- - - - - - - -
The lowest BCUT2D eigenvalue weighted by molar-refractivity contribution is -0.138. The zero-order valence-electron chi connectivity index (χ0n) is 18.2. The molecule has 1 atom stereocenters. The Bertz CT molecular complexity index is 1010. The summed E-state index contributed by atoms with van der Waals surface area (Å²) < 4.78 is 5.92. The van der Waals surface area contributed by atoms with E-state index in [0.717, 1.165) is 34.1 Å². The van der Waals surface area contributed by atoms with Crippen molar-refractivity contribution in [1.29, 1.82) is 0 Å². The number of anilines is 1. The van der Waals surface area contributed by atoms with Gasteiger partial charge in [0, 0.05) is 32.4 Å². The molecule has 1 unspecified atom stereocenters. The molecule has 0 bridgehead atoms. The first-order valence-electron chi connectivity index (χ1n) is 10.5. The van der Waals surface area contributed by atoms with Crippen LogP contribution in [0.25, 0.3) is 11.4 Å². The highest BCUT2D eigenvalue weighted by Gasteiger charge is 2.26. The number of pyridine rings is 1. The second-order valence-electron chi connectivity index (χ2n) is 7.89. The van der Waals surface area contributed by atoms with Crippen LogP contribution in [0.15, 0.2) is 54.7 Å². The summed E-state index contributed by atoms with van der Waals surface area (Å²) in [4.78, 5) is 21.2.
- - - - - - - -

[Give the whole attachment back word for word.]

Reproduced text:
The lowest BCUT2D eigenvalue weighted by molar-refractivity contribution is -0.138. The zero-order valence-electron chi connectivity index (χ0n) is 18.2. The molecule has 1 atom stereocenters. The Bertz CT molecular complexity index is 1010. The summed E-state index contributed by atoms with van der Waals surface area (Å²) < 4.78 is 5.92. The van der Waals surface area contributed by atoms with E-state index in [0.717, 1.165) is 34.1 Å². The van der Waals surface area contributed by atoms with Crippen molar-refractivity contribution in [1.29, 1.82) is 0 Å². The number of anilines is 1. The van der Waals surface area contributed by atoms with Gasteiger partial charge in [0, 0.05) is 32.4 Å². The molecule has 1 unspecified atom stereocenters. The molecule has 0 bridgehead atoms. The first-order valence-electron chi connectivity index (χ1n) is 10.5. The van der Waals surface area contributed by atoms with Crippen LogP contribution in [0.25, 0.3) is 11.4 Å². The highest BCUT2D eigenvalue weighted by Gasteiger charge is 2.26. The number of pyridine rings is 1. The second-order valence-electron chi connectivity index (χ2n) is 7.89. The van der Waals surface area contributed by atoms with Crippen LogP contribution in [0.15, 0.2) is 54.7 Å². The summed E-state index contributed by atoms with van der Waals surface area (Å²) in [4.78, 5) is 21.2.